Negotiations on a new Collective Bargaining Agreement have slowed since MLB and the Players Association left Jupiter, Florida early last week. Once Rob Manfred officially cancelled the first two series of the 2022 season, talks went from every day to several days in between.
On a positive note, bargaining has not completely stopped, as some might have expected at the time. Instead, each side has taken a few days to evaluate the situation before meeting informally and gauging interest on various offers.
Sunday will look a little different, as the MLBPA is reportedly planning to make the first official offer since the4 two sides left Florida and their daily negotiations, according to Evan Drellich of The Athletic:
NEW YORK — Major League Baseball’s negotiating team — Dan Halem, Pat Houlihan, Morgan Sword and Reed MacPhail — has arrived. The players today are expected to make a proposal to the league, formalizing previously discussed positions and introducing some new ones.
— Evan Drellich (@EvanDrellich) March 6, 2022
There are two ways to look at a formal proposal like this. The first is positivity at how quickly a formal offer is being made after the disrespectful showing by MLB in Florida. The union absolutely could have gone silent, but this shows their commitment to negotiating.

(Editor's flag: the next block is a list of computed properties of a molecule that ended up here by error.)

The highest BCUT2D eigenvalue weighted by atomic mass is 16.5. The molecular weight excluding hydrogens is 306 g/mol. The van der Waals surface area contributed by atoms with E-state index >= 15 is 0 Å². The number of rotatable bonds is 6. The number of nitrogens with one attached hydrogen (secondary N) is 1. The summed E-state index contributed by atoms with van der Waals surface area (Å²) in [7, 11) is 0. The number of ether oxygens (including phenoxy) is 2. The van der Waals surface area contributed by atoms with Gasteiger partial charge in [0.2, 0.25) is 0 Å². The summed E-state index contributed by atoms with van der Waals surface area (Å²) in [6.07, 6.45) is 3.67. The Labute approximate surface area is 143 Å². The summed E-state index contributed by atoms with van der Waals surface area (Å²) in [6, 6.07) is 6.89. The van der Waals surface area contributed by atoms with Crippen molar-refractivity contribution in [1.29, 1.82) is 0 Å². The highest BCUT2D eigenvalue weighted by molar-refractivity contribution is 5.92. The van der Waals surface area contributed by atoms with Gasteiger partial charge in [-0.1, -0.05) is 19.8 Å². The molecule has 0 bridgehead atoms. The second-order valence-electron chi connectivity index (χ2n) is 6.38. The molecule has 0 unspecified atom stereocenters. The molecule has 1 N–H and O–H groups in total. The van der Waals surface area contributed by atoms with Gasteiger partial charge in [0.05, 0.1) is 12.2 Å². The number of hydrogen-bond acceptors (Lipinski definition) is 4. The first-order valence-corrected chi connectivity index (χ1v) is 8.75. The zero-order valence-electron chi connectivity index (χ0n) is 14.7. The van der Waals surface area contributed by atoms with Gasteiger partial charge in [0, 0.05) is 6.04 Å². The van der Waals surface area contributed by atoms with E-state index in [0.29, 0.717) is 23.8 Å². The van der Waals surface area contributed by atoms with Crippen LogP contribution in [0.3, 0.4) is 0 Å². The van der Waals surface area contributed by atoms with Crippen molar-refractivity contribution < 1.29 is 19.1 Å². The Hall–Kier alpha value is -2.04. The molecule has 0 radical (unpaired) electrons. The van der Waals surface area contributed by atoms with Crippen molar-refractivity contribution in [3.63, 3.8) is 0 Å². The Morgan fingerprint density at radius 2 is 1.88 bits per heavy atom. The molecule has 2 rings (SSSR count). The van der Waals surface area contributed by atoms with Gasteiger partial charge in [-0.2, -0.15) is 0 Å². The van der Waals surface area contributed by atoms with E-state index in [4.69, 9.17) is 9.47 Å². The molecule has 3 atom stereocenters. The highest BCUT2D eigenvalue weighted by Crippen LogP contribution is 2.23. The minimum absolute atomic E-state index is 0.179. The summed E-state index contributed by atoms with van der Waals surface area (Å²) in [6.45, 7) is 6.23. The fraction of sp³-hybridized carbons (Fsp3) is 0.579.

The second way to look at this is with the negative lens that a deal is extremely unlikely to be done today or in the next couple days. Based on the report, MLBPA’s offer is likely going to include some minor sacrifices while still maintaining the larger goals of an increased luxury tax threshold and minimum salaries.
There had been talks in recent days about MLBPA moving to 14 teams, but with very strict rules on what the first round of the playoffs would look like and significantly increased minimum salaries and CBT thresholds.
Throughout the day, we’ll likely be updated on the content of the proposal and how close or far away it puts us from a deal and the return of baseball.
MLBPA launches fund for workers
MLBPA announced that they are launching a $1 million fund to support workers being affected by the lockout. MLB is expected to do the same, but has not yet made a formal announcement of it.
“There are a lot of people who make our game great. Many aren’t seen or heard, but they are vital to the entertainment experience of our games,” MLBPA executive board leaders Andrew Miller and Max Scherzer said. “Unfortunately, they will also be among those affected by the owner-imposed lockout and their cancellation of games. Through this fund, we want to let them know they have our support.”